Scallops
Fig Jam Marinated Shrimp
Celeriac Thread Salad

Celeriac, also called turnip-rooted celery, celery root or knob celery, is a variety of celery cultivated for its edible roots, hypocotyl, and shoots.

Lobster Ravioli
Fresh Green Salad
with
Heirloom Tomatoes and Rose Turnip Threads

Braised Sturgeon
mushroom sauce
Heirloom Carrot Thread Salad
Creamed Spinach

From Sushi Joy in Boise
Playboy Sushi Roll
House Salad

Captains’s Shack Housemade Pasta with Prosciutto
Prosciutto is an Italian dry-cured ham that is usually thinly sliced and served uncooked; this style is called prosciutto crudo in Italian (or simply crudo) and is distinguished from cooked ham, prosciutto cotto.

Robin’s Birthday Dinner at Alavita in Boise


Yum Birthday dinner for Robin. Take a look.

Our Retirement In Idaho

The rule is: If it’s your Birthday, you pick where you want to eat and you can have anything on the menu. There are several photos I have of Robin, and this is one of my favorites. She is beautiful! and the Love of My Life. Happy Birthday!
She chose Alavita in Boise and it was good. One of the last times we will be able to sit on the patio – the weather is changing. Here is what we had for dinner. And thanks Marnie and Eric for joining us. And Chris and Anna were there in spirit. Left Click any of these photos to see them enlarged. Cheers!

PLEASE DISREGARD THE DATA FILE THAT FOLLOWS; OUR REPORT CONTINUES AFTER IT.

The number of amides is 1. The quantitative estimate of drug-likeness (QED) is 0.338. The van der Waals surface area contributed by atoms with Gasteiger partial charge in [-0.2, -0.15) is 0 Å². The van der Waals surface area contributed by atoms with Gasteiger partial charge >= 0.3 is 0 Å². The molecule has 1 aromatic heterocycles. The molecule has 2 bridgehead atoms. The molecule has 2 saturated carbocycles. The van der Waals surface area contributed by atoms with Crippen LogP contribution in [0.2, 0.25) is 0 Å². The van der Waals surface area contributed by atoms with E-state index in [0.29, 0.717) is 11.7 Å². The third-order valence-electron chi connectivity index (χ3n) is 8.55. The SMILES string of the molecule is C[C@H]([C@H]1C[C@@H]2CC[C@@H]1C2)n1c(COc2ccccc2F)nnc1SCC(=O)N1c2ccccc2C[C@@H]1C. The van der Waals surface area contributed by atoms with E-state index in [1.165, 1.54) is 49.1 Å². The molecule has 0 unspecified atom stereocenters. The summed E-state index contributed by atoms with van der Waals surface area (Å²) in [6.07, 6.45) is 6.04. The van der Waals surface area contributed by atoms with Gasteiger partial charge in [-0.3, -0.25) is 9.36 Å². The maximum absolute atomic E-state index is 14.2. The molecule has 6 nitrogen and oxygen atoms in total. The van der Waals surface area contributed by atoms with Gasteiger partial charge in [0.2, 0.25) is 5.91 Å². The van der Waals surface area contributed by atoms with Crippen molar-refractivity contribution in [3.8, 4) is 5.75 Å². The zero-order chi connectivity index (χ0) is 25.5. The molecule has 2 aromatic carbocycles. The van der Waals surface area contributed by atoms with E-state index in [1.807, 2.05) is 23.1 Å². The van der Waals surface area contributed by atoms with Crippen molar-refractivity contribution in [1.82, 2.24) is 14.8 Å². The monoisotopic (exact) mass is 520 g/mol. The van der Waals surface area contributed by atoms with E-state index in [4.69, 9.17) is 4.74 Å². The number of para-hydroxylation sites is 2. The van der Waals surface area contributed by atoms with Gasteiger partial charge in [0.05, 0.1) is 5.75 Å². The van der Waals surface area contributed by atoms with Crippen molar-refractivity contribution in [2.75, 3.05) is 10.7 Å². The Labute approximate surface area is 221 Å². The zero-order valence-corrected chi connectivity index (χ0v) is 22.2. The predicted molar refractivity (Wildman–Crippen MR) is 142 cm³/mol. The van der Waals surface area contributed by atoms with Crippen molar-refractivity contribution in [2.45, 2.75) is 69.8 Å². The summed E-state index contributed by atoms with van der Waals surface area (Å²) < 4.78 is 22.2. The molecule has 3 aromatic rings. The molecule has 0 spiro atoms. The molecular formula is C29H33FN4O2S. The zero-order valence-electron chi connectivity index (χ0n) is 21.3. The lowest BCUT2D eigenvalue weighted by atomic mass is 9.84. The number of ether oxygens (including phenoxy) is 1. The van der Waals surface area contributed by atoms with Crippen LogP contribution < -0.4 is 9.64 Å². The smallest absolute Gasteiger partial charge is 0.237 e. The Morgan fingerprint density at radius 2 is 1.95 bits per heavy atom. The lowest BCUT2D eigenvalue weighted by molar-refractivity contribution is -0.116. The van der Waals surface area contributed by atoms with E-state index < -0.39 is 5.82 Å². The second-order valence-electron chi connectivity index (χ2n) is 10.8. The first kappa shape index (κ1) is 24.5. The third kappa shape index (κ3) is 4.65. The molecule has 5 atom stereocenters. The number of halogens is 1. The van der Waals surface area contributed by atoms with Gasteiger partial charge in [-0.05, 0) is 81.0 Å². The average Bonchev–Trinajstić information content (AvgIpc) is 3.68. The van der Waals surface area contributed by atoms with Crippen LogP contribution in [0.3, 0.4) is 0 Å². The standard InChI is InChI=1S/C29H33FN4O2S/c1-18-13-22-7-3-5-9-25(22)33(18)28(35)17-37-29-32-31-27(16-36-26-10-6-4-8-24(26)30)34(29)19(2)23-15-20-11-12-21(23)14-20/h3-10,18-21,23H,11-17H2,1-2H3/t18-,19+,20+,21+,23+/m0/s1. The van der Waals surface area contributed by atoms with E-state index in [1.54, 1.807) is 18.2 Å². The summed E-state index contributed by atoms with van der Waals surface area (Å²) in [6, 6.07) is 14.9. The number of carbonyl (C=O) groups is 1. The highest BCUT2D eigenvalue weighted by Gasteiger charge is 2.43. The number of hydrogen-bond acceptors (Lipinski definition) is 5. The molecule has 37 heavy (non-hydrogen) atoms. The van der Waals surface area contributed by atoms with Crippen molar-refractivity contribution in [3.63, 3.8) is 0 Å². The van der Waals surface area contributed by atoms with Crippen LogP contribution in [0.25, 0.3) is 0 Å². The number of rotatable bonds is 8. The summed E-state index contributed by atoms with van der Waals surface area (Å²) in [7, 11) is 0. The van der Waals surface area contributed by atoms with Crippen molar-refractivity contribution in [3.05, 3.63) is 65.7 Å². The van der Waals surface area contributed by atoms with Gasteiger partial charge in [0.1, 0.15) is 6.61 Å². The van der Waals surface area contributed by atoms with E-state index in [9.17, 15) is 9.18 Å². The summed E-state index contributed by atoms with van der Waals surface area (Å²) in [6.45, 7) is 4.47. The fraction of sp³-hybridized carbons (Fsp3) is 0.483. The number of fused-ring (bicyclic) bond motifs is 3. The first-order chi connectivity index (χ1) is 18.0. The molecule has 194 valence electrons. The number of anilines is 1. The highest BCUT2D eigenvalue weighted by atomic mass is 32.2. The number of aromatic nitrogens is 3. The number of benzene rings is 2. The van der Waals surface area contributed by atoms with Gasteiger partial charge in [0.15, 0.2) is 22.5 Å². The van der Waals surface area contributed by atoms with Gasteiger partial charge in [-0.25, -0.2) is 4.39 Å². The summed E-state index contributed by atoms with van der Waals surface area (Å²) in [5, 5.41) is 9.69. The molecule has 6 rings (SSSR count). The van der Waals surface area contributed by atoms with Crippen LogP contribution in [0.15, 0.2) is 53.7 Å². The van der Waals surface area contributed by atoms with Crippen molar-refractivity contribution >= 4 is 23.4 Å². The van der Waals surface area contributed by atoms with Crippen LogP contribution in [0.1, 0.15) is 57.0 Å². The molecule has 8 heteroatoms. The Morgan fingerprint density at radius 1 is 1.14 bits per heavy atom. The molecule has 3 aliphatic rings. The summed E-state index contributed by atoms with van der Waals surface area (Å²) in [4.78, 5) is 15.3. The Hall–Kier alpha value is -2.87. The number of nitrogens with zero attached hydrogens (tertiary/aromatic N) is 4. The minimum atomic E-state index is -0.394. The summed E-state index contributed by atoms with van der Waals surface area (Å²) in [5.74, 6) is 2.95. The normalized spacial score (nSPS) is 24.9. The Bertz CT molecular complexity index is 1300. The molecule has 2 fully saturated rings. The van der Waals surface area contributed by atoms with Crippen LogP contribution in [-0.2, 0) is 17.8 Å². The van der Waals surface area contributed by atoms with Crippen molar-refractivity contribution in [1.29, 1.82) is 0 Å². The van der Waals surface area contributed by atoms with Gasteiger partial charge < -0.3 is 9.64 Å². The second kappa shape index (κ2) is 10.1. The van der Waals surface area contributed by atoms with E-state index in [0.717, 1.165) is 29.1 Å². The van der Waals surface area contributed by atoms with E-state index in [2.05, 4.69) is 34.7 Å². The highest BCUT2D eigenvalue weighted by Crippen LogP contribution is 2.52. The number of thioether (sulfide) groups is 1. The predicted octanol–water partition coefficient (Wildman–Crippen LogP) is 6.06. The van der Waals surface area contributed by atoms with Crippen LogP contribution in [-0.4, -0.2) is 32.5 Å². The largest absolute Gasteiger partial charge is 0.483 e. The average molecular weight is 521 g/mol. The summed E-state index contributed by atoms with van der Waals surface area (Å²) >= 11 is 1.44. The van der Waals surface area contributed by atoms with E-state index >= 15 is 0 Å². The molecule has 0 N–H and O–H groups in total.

Robin. And the shirt says

I’m a September woman. I was Born with My
Heart On My Sleeve
A fire In My Soul
and A Mouth I Can’t Control

Marnie and Eric

Chef’s House Salumeria Board
Variety of house cured…

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Boise Farmers Market – Dee’s Rum Kãx

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And such a great morning it was. 50 degrees F and light winds. Snow in the mountains; None in the valley!

Six weeks and the market moves indoors to the Fulton Street building. But for now – Rum Cake from Dee’s Rum Kãx! And delicious it is! And some really great fruit – Israeli Melon from Rice Family Farms and some fresh Salad Greens from Ohana No-Till Farm. From Chef Jake Sandberg and Crispeats, an awesome Asian Salad. Here is some information about Dee’s Rum Kãx.

Business card. I did not find an email or web address.

Rice Krispie Bars and Rum Cake

The Rum Cake I bought. Delicious and moist!